In the last year, Hiive has managed to grow its team from roughly four employees to approximately 25. While Desai declined to disclose specific figures, he said the company has experienced exponential monthly user growth since its May beta launch.
Shining a light on an opaque market
Unlike primary markets, where securities are created, the secondary market involves the buying and selling of pre-existing investor commitments to, in this case, private equity stock. Not only are these assets speculative, risk-prone, and inherently illiquid (which Hiive makes clear on its website), but there is also a good deal of complexity involved in sourcing deals, performing due diligence, and executing secondaries.
Since 2010, this market has seen increased levels of activity as investors have sought to increase and diversify their private equity exposure. In 2022, private equity secondary buyers collectively managed $300 billion with $127 billion of dry powder. Yet, for all its recent growth, Desai believes this market can still be rather cloudy, due in part to the lack of efficient price discovery.
“In other words […] there's not one central clearing place where you can find out the efficient price or the market price for a stock,” he said.
In addition to displaying what Desai called “static information” about a security, such as company investors, valuation at last raise, and capital raised to date, Hiive also provides “dynamic information,” such as the price at which volumes are trading or the bid-ask spread. These figures, which often change from day to day, are generated with trading data from the platform’s users.
“This really goes to what is so special and innovative about Hiive, that information is actually generated on our platform by the trading activities of our customers,” Desai said.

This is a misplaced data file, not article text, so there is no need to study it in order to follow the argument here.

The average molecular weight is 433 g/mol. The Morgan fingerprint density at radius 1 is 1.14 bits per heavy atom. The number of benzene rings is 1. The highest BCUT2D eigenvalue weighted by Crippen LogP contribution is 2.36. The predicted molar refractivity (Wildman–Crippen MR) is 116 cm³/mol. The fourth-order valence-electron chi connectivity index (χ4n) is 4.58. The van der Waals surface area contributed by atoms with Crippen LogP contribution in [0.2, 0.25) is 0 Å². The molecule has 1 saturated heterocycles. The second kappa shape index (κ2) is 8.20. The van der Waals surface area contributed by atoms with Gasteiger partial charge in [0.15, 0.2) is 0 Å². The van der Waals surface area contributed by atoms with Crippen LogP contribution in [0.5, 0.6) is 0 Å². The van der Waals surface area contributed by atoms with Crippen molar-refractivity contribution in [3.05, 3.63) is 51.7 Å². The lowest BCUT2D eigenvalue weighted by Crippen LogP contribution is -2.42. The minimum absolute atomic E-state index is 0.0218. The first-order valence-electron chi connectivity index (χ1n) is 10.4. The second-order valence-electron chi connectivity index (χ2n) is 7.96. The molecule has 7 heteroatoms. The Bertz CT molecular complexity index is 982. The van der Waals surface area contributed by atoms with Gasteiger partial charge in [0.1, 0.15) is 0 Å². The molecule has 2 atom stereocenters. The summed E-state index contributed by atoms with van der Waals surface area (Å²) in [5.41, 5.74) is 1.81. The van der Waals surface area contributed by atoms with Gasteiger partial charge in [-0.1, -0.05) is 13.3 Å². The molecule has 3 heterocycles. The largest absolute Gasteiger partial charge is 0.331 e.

By automating the process of placing an order until there’s a match between a buyer and seller, Hiive is also looking to sidestep the middleman, meaning human brokers, whom Desai said parties must often rely on for critical information.
“That leads to a lot of uncertainty and opacity and frustration for parties in the market; having to deal through a human being who may have different motivations and a different agenda than necessarily your best interests,” he added.
Time to scale
Now entering its second year, Hiive is gearing up to reach several milestones in 2023. For one, the company has been self-funded since its founding, but that might soon change. Desai said the firm has been approached by investors and is in the early stages of a possible Series A financing round.
Hiive is also developing an interface that will allow individuals who are not accredited to access the platform as sellers. The CEO hopes to complete registration with Canadian regulators soon, which would also open up the platform to those in the company’s home country.
While there are several items on Hiive’s agenda, Desai’s top priority is to continue to grow the team. The company is currently hiring senior and mid-level positions, and Desai hopes to double Hiive’s headcount to 50 in the next 12 months.
Desai believes Hiive is already toe-to-toe with some of the top players in the business. As the company looks to bring more transparency and efficiency to the secondary market for private equity, he feels it has the potential to be an industry leader.
“Our biggest focus is that we feel that we've found a real market opportunity, and we just want to grow as quickly as we can to pursue that,” he said.
This article previously read that Sarah Huggins was Hiive’s CTO. It has been corrected to reflect that she is the company’s COO and general counsel.